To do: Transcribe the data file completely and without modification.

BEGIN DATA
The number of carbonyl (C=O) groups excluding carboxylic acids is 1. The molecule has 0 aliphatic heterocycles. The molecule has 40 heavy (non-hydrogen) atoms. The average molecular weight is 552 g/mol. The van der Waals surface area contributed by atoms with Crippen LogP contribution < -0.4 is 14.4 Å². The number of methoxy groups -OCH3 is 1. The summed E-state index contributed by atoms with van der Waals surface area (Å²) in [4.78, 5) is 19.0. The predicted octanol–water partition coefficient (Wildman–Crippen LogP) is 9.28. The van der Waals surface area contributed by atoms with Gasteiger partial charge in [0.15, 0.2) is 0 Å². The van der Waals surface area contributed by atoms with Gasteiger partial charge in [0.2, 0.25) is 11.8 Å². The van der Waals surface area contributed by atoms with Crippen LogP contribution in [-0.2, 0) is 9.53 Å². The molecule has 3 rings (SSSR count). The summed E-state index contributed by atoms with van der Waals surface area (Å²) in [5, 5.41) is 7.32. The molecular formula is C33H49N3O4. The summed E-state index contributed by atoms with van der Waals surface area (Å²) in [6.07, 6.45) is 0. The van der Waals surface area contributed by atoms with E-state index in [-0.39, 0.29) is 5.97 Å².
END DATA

The number of carbonyl (C=O) groups excluding carboxylic acids is 1. The molecule has 0 aliphatic heterocycles. The molecule has 40 heavy (non-hydrogen) atoms. The average molecular weight is 552 g/mol. The van der Waals surface area contributed by atoms with Crippen LogP contribution < -0.4 is 14.4 Å². The number of methoxy groups -OCH3 is 1. The summed E-state index contributed by atoms with van der Waals surface area (Å²) in [4.78, 5) is 19.0. The predicted octanol–water partition coefficient (Wildman–Crippen LogP) is 9.28. The van der Waals surface area contributed by atoms with Gasteiger partial charge in [0.15, 0.2) is 0 Å². The van der Waals surface area contributed by atoms with Gasteiger partial charge in [0.2, 0.25) is 11.8 Å². The van der Waals surface area contributed by atoms with Crippen LogP contribution in [-0.2, 0) is 9.53 Å². The molecule has 3 rings (SSSR count). The summed E-state index contributed by atoms with van der Waals surface area (Å²) in [5, 5.41) is 7.32. The molecular formula is C33H49N3O4. The summed E-state index contributed by atoms with van der Waals surface area (Å²) in [6.07, 6.45) is 0. The van der Waals surface area contributed by atoms with E-state index in [-0.39, 0.29) is 5.97 Å².